Thursday, January 29, 2015

Opinion formed 3

The BBC's Future of News Project worries about serving the under 55s.

An organisation that cancelled Top of The Pops, sought to axe 6Music and now wants to close BBC3 doesn't exude much care for younger 'cooler' viewers and listeners. An organisation that hails Mrs Brown's Boys, Citizen Khan and Miranda in comedy, Call the Midwife, Casualty and Last Tango in Halifax in drama, and Strictly in light-entertainment ain't going get the yoof buzzin', even when pre-loading.

A holistic approach is what's needed, as with Newsbeat on Radio 1. Keep BBC3 alive and mix up the spirit of That Was The Week That Was with Liquid News, add a touch of essence of Charlie Brooker, a dash of Jon Stewart's Daily Show, maybe front the whole thing with Barry Shitpeas and Philomena Cunk, every weeknight at 8pm, taking apart things that are really happening - and stick with it until it's part of the furniture. Talk to John Lloyd again about Spitting Image and Not the Nine O'Clock News - he knows the secret formula.

Opinion formed 2

The BBC's Future of News project wants to provide more regional and local services online. “The changes in the news industry mean that there are gaps in the coverage of our country and they are growing,” the report says. “At the same time, power is devolving. The BBC is going to have to make the most of digital services, alongside radio and television, to ensure people have the information they need where they live and work.”

The chief executive of Johnston Press, Ashley Highfield, has yet to explode on Twitter, but I'm sure he will once he gets round to reading the report. James Harding has spent a year trying to cultivate regional and local press, with the temptation of free content - and yet, here comes another, as yet unfunded expansionist proposition. (Remember the 2008 plans for news, sport and weather video on 60 BBC Local websites, budgeted on 400 staff ? - and the 2009 plans for 60 ultra-local websites of 2008 ?)

The report confesses that Auntie's existing local radio stations now only cover "live" news 12 hours a day, with weekend political shows pre-recorded on Fridays. One might suggest that the audiences have noticed. The Future of News says 56% of people want more local news. I'm not sure that the commercial local tv experience backs that.

On social media, issue and news-led debates spark off in all sorts of places. The BBC a long time ago decided to get out of active moderation of forums, as too expensive and, for the moderators, too boring. But there may be a way of the BBC hosting a local news conversation as a way forward (as it used to do on local radio, but now seems to prefer a rather soggy music of music and "chat" for most of its live 12 hours). It could mix in with the "local live" pages, and may be more interesting that news that bin collections have been disrupted by snow. Many people would have guessed that.

THERE he is...

On a day that mockumentary W1A is filming around Broadcasting House, Alan Yentob has been spotted looking puzzled at plants. (He has previous on this).  He's at something called a Thirsty Plant workshop, organised by open-source software company Arduino. This is where sensors are used to alert growers/gardeners that a plant needs water. It's part of a creativity session for BBC1. Imagine.

@danielhirschmann takes Alan Yentob through a Thirsty Plant workshop @bbcone this week as part of our partnership with the BBC on their YEAR OF DIGITAL CREATIVITY

Opinion formed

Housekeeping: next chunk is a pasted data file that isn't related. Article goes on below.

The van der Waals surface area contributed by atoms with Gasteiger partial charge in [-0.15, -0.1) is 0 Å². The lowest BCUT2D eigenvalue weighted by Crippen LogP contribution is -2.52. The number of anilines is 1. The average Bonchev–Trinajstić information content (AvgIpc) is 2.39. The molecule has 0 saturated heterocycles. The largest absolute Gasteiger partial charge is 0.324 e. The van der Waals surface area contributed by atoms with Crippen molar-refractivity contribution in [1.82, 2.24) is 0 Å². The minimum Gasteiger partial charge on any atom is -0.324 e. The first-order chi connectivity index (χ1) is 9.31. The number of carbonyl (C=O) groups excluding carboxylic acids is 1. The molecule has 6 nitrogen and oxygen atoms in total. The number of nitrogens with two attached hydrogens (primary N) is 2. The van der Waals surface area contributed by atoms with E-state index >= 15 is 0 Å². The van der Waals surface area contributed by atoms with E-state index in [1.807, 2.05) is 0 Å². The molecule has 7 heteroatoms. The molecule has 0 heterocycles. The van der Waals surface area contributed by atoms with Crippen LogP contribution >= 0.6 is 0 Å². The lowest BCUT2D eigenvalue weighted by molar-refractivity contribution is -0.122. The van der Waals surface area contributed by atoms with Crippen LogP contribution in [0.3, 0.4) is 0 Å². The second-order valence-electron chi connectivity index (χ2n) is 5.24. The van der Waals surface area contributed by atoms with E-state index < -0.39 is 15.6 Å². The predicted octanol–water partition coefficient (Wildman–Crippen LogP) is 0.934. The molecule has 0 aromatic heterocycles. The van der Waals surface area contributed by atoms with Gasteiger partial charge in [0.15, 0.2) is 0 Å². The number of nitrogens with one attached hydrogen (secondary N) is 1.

OK, three posts coming on the BBCs "Future of News" report, nicely chunked up here by the NiemanLab into three themes - doing much more for audiences round the world, improving local and regional news services, and reaching more under-50s.

We're coming up to the first anniversary of licence fee-funding of the BBC's World Service - and still struggle for an essential rationale for the change. The key sentence in the report "If the UK wants the BBC to remain valued and respected, an ambassador of Britain’s values and an agent of soft power in the world, then the BBC is going to have to commit to growing the World Service and the government will also have to recognise this".

We ought to remember that the UK never got to vote on this deal, cooked up over a weekend by Mark Thompson and Jeremy Hunt. There is no mechanism for licence-payers to change the situation, no opt-out, and The Trust has not sought their views directly. Mr Harding can not seriously be expecting manifesto commitments from parties on this.

The platitude that is the BBC "purpose" in this area (Bringing the UK to the world and the world to the UK:The BBC will build a global understanding of international issues and broaden UK audiences' experience of different cultures) is hardly a mandate to become  "an agent of soft power".

Nonetheless, our liberal consciences would all be clearer if we didn't leave international news to Fox and Russia Today. Sadly, the funding model for the BBC's international news services is an uncomfortable mix of licence-fee and advertising. So, the "ambassador of Britain's values" finds room in its tv schedules for more and more travel shows and business bulletins, which attract advertisers. In growing "home pages" for, most recently in Australia, the opposition is not Russia Today, but The Guardian. The drive to build up BBC World in the States is not to fill some democratic deficit, but to make money. Potential advertisers with BBC World in India are advised that "52% of the audience are Business Decision-makers", with no mention of the proportion that might be disenfranchised.

Now the hint in the Harding report is that global audiences might be asked to help fund expansion (telethons with Lyse Doucet ?) and that the hunt is on for more commercial partnerships. At the moment, the only success criterion I can spot is the Lord Hall target of 500m users around the world by 2020.